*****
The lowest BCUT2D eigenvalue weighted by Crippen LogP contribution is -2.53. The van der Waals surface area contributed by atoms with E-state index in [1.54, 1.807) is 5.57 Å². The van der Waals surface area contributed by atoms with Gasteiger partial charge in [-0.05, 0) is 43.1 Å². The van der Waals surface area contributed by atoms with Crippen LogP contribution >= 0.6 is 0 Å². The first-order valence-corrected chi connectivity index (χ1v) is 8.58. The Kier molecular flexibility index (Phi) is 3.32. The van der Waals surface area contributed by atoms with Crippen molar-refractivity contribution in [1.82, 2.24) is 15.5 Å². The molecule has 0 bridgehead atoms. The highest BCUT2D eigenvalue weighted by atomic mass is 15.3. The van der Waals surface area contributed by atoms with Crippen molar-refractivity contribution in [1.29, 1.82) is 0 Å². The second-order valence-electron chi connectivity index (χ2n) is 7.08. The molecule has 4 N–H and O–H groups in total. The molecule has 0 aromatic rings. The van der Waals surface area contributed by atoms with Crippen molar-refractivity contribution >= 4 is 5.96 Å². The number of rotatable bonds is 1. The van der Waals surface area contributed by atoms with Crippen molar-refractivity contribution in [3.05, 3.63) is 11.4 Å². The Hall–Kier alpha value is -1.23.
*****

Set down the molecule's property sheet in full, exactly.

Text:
The lowest BCUT2D eigenvalue weighted by Crippen LogP contribution is -2.53. The van der Waals surface area contributed by atoms with E-state index in [1.54, 1.807) is 5.57 Å². The van der Waals surface area contributed by atoms with Gasteiger partial charge in [-0.05, 0) is 43.1 Å². The van der Waals surface area contributed by atoms with Crippen LogP contribution >= 0.6 is 0 Å². The first-order valence-corrected chi connectivity index (χ1v) is 8.58. The Kier molecular flexibility index (Phi) is 3.32. The van der Waals surface area contributed by atoms with Crippen molar-refractivity contribution in [1.82, 2.24) is 15.5 Å². The molecule has 0 bridgehead atoms. The highest BCUT2D eigenvalue weighted by atomic mass is 15.3. The van der Waals surface area contributed by atoms with Crippen molar-refractivity contribution in [1.29, 1.82) is 0 Å². The second-order valence-electron chi connectivity index (χ2n) is 7.08. The molecule has 4 N–H and O–H groups in total. The molecule has 0 aromatic rings. The van der Waals surface area contributed by atoms with Crippen molar-refractivity contribution >= 4 is 5.96 Å². The number of rotatable bonds is 1. The van der Waals surface area contributed by atoms with Crippen molar-refractivity contribution in [3.05, 3.63) is 11.4 Å². The Hall–Kier alpha value is -1.23.